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1. BEHAVIORIST THEORY: This theory hypothesizes that children learn their first spoken language through the use of stimulus, response, and reinforcement; they also use imitation and association as an essential process.

1.1. Behaviorist believe a child's mind is a, tabula rasa, translated into: blank slate.

1.1.1. This theory has proven to be the least adequate for explaining observed acts in child language development.

1.2. The behaviorist theory, does not explain how novel utterance is produced, even with those that are grammatically correct. However, they are original, meaning, they are not obtained through hearing or repeating from others.

1.3. Researchers have noted that parents reinforce their child for the meaning of the utterance, rather than for the grammar; because of this, Noam Chromsky, believed the behaviorist theory to be inadequate to explain child language development.

2. INNATIST THEORY: Chromsky was responsible for this theory, because he did not believe in the behaviorist theory, nor did he agree with it.

2.1. Chromsky did not believe language acquisition came form repetition or imitation. He believed children came into existence with a prewired for linguistics analysis; with an innate grammar template He believed children selected grammatical rules of the language they heard around them, as they constructed the grammar of their mother tongue. He better explained this by saying that children construct grammar through a process of hypothesis testing, to figure out which is the right way.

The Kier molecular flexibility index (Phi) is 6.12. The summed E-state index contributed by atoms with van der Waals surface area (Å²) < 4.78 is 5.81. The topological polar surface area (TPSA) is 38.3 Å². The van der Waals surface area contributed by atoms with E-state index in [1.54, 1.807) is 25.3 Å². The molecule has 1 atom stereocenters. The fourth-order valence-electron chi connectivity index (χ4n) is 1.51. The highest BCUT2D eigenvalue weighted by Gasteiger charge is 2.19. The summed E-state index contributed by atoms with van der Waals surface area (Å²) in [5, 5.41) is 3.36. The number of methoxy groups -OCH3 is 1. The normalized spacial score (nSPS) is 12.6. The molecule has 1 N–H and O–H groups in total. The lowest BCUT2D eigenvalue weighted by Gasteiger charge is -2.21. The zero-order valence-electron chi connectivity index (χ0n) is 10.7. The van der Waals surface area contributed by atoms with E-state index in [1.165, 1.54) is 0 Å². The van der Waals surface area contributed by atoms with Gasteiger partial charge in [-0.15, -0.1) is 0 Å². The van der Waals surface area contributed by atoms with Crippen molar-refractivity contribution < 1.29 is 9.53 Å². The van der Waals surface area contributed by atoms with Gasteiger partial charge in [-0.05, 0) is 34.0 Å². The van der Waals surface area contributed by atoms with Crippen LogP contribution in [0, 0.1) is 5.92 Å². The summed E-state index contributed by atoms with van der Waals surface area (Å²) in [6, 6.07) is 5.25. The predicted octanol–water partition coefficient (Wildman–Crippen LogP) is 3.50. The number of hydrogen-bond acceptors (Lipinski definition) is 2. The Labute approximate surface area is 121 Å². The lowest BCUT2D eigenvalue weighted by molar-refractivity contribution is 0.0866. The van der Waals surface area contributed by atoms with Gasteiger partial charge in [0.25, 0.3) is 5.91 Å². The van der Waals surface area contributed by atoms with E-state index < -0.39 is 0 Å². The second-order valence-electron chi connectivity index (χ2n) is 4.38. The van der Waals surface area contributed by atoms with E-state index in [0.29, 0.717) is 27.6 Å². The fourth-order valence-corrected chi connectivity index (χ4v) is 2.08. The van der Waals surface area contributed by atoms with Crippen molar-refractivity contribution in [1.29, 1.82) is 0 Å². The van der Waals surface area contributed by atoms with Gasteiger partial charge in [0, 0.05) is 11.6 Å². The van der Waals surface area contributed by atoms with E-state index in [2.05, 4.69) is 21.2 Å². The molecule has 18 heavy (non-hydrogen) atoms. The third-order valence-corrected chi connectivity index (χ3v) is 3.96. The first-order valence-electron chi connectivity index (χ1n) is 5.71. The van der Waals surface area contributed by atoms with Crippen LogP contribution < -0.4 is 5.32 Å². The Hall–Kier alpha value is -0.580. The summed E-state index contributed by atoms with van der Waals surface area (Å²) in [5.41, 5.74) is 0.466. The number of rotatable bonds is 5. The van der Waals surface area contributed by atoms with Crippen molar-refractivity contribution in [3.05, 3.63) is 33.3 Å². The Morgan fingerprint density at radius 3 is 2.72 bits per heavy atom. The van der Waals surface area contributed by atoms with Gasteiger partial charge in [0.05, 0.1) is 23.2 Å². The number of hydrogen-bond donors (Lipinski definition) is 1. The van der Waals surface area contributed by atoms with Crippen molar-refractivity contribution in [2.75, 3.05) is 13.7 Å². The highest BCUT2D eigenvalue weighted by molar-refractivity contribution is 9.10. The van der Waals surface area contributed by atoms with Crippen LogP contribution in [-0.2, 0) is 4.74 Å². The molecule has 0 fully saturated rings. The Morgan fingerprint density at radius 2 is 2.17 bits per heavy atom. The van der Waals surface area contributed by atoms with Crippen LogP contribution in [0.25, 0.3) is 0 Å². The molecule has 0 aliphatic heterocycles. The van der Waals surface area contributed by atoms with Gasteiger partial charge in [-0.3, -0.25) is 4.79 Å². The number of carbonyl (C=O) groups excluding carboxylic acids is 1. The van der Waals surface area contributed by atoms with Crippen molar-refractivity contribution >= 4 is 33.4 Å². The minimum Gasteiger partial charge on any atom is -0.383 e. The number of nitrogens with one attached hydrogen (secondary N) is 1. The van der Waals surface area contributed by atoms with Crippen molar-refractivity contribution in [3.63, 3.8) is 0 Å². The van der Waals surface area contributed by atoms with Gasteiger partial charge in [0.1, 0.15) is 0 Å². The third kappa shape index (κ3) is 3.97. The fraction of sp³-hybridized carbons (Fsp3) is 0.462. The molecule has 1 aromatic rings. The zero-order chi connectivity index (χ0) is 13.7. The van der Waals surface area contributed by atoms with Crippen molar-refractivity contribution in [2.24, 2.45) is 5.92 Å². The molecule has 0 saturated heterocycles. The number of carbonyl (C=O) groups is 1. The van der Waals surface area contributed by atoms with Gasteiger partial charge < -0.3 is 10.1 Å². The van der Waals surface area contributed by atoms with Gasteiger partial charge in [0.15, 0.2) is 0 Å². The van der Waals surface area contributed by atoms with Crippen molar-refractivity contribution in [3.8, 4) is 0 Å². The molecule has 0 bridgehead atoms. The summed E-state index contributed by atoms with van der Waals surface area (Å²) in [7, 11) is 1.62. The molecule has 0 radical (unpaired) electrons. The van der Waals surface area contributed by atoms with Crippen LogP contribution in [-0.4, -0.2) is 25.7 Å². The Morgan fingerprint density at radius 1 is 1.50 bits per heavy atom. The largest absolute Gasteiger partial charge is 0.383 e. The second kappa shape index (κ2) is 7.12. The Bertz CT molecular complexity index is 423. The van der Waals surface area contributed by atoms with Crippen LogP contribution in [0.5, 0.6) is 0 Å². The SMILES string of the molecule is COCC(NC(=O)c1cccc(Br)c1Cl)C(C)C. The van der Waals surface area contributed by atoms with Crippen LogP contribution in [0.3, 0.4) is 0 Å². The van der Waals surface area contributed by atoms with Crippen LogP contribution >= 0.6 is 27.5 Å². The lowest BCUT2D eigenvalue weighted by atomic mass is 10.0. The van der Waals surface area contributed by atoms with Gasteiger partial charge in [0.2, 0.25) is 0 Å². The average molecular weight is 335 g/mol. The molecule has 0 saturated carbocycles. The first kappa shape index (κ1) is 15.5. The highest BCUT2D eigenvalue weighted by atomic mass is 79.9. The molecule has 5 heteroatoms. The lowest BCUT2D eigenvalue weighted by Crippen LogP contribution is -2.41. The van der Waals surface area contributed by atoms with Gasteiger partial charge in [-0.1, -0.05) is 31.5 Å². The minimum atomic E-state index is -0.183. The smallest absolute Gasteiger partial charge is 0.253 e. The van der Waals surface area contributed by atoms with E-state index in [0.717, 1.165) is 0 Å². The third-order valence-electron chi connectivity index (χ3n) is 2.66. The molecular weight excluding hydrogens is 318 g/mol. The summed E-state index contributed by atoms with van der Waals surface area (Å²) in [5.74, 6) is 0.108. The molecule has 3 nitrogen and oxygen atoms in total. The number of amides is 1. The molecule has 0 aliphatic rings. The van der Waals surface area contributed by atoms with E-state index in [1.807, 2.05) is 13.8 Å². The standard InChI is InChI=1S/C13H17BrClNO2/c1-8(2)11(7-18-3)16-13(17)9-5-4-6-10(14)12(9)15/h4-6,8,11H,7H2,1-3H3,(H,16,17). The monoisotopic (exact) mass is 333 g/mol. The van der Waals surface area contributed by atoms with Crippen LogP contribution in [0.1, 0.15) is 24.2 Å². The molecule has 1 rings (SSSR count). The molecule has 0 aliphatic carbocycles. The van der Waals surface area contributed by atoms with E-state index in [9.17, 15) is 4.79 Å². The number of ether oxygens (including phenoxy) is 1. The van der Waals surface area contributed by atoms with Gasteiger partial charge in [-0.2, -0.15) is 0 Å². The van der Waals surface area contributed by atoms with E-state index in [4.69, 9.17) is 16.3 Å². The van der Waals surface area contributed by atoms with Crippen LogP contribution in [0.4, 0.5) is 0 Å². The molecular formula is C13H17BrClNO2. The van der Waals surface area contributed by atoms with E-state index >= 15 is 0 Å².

2.1.1. This theory places primary weight on the child, particularly on innate, biological mechanism.

2.2. Chromsky's contributions were applied by researchers to describe the child's interim grammars, at different ages and stages of their language development.

2.3. Through this theory, he concluded that children language acquisition could only be accounted for by an innate, biological language acquisition divide (LAD) or system. He believed that children acquire language with little help from parents/caregivers; to which psychologist, Howard Gardner, objected.

2.3.1. Howard Gardner deemed Chromsky;s theory to be too dismissive. He believed that adults do, in some ways, especially mothers, help their children acquire language. He believed adults were needed to build richer vocabulary, master rules of discourse, and distinguish between what is culturally acceptable/unacceptable: this led to the interactionist theory.

3. INTERACTIONIST THEORY: This theory believes caregivers play a critical role in adjusting language to facilitate the use of innate capacities for language acquisition. It takes into consideration the importance of both nature and nurture.

3.1. The theory studies closely the language mothers/caregivers use, when caring for the infant/child; it sharply contrasts with the innatist perspective.

3.1.1. This theory acknowledges both the child and the caregiver roll, in social environments. Social interaction is aimed an essential ingredient in language acquisition.

3.2. Conventional Scaffolding: a specific strategy/method used, that provides conversational assistance and focused linguistic input turned to the child's own interest and language use at the moment.

3.3. Caregivers facilitate children's vocabulary development ability to use language in social situations and the ability to get things done through language. Children then, construct meaning as they interact with people and the world around them; this theory acknowledges the important roles of both the child and the social environment.